Author Daniel Pink examined 700 scientific studies for his book When: The scientific secrets of perfect timing.
In the book, he reveals that there is a morning peak of productivity between 8:30AM and 12PM. Afterwards, there is a mid-day slump, followed by an end-of-day rebound from about 4PM to 21PM.
The morning is best used for administrative tasks, like e-mails, chores, shopping etc. Meanwhile, the late afternoon is better for creative tasks like planning, analyzing, problem solving and such.
“Write it on your heart that every day is the best day in the year.”
–Ralph Waldo Emerson
Another great book about the importance of seizing the morning is The power of habit, by Charles Duhigg.
This book describes how your morning routine is a cornerstone habit. This sets the tone for your day, but also acts as a precursor to what you normally do after your morning routine.
If you adopt a productive morning routine, then your routine will increase your average daily productivity.
Postponing tasks will crowd your schedule. When your schedule is crowded, then it becomes a source of stress, rather than a solution to stress.
There’s nothing worse than letting your schedule crowd up and overwhelm you. When this happens, you are lucky if you get to accomplish a small part of your agenda.
As a result, this drains your motivation and confidence for the day. A bad day poorly handled can throw you off your game for several days. You end up wasting days of precious time and energy.
“If you do tomorrow what you did today, you will get tomorrow what you got today” – Ben Franklin
Even if you skip the morning energy rush, make sure you avoid procrastination for the rest of the day. Get back on the productive track and tick some low effort tasks off your list ASAP!
Be smart to recognize when you fall into an energy slump and do whatever it takes to get you through. Use little tricks on yourself when needed. Eat an energy bar, watch some motivational videos, or reward yourself for getting some work done.
Know when and how to say no
Knowing when and how to say ‘no’ is a big part of your time management skills.
Two things that you need to be extra careful of are leisure activities and menial responsibilities.
Of course, you should have as much free time as you need to be with your family and friends. But make sure that you schedule that personal time so that it does not interfere with your meaningful work.
As far as responsibilities go, the same applies. You should be helpful to people in your inner social circle, but don’t waste too much time on responsibilities that you can avoid. Your top priority is your personal productivity.
“When you say ‘yes’ to something, you automatically say ‘no’ to something else. Say ‘yes’ in line with your goals and priorities.” – Joy Marsden
Saying no is simple, but saying it in a wrong way can make the other person feel resentful.
Land your ‘no’ without backlash:
- Be polite but determined.
- Explain that you have other work to do.
Avoid needless meetings
I can’t tell you how many times I’ve wasted hours on tasks and meetings which I could have done over the phone.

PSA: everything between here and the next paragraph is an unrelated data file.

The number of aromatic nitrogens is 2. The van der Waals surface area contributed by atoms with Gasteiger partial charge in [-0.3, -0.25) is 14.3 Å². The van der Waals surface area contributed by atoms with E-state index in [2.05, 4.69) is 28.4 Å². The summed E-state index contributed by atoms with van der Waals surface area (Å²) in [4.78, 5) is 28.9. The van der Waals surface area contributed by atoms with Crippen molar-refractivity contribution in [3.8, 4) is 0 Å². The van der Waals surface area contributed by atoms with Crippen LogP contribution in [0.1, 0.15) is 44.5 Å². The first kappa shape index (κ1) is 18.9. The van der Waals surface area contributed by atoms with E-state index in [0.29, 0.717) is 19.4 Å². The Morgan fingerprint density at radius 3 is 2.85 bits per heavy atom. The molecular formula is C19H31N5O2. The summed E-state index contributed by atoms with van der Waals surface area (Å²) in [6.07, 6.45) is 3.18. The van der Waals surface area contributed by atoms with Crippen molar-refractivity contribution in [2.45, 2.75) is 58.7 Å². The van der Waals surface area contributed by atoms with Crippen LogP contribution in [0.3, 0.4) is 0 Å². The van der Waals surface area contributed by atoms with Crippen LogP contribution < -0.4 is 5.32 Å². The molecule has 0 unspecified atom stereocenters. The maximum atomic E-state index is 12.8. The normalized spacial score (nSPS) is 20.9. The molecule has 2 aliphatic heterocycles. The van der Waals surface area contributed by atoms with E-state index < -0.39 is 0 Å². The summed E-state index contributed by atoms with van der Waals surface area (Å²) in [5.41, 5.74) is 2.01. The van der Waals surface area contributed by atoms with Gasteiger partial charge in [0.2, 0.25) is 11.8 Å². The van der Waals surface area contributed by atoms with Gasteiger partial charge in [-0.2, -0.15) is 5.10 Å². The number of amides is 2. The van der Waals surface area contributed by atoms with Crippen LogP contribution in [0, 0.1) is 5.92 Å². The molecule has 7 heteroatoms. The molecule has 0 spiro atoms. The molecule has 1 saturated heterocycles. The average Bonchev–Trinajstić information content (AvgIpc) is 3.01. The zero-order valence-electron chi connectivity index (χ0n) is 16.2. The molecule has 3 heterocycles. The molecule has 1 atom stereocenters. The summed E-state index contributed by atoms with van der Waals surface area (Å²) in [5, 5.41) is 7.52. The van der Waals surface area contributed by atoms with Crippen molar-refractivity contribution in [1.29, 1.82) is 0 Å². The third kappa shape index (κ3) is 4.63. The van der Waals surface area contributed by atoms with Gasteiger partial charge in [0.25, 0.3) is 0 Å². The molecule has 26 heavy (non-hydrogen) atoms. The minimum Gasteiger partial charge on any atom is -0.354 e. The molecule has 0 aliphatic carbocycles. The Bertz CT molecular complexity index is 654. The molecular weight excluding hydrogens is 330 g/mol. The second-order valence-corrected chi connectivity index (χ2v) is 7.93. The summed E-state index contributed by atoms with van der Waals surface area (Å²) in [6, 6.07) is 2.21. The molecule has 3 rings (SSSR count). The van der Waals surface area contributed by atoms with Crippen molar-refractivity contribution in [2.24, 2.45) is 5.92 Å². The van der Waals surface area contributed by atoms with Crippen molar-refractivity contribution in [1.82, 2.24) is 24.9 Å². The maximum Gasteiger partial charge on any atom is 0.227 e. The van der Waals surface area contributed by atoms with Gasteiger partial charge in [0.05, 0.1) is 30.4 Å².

Read and repeat: Unless I need to be there personally, I don’t need to be there personally!
Apart from a doctor’s appointment or an important business meeting, there are very few issues which cannot be resolved by phone call or e-mail.
I would probably exclude this skill for being obvious – if only I didn’t waste countless hours learning from these mistakes.
Get things done from your phone:
- The number is always easy to get, just google it.
- You will be taken seriously if you sound formal when you call.
- Make your request polite and brief.
- Be persistent through the loopholes of bureaucracy.
Know when to delegate
To delegate means to have someone else do your work, so that you don’t have to do it yourself.
Anyone can delegate, but not many can delegate well.
When you delegate, you save time and energy, but you lose currency. For most cases, this means paying someone to do your work. However, there are other types of currency as well, like political capital and social capital. (3)
“Deciding what not to do is as important as deciding what to do.” – Jessica Jackley
You should be careful how you handle both your money as well as your social capital.
A good rule of thumb is to only help people with things that they cannot do themselves. Also, save your own favors for when it really makes a difference.
Top 10 influencing skills for life and work
Let’s review the Top 10 time management skills:
- Set monthly goals and write them down.
- Use our free printable planner to track your monthly goals.
- Focus on doing the 20% of your activities that produce most results.
- Learn to work on a deadline.
- Make your to-do list every night for the next day.
- Morning is the best time to do your to-do list and other chores.
- Procrastination will offset your plans, leading to stress and poor results.
- Schedule personal time as well as work time, so that you don’t sacrifice one for the other.
- Avoid meeting that can be done over the phone or e-mail.
- Delegate as much as you need, not as much as you can.
Time is a finite resource and you must learn to spend it well. If you can adopt even a few of these time management skills, then you will see a significant increase in your results as well as an increased appreciation of your time.
Did you enjoy this article? Leave a comment and let me know!
- Goal setting study and the results.
- Big bed-making survey and recent bed-making survey.
- Political capital and Social capital.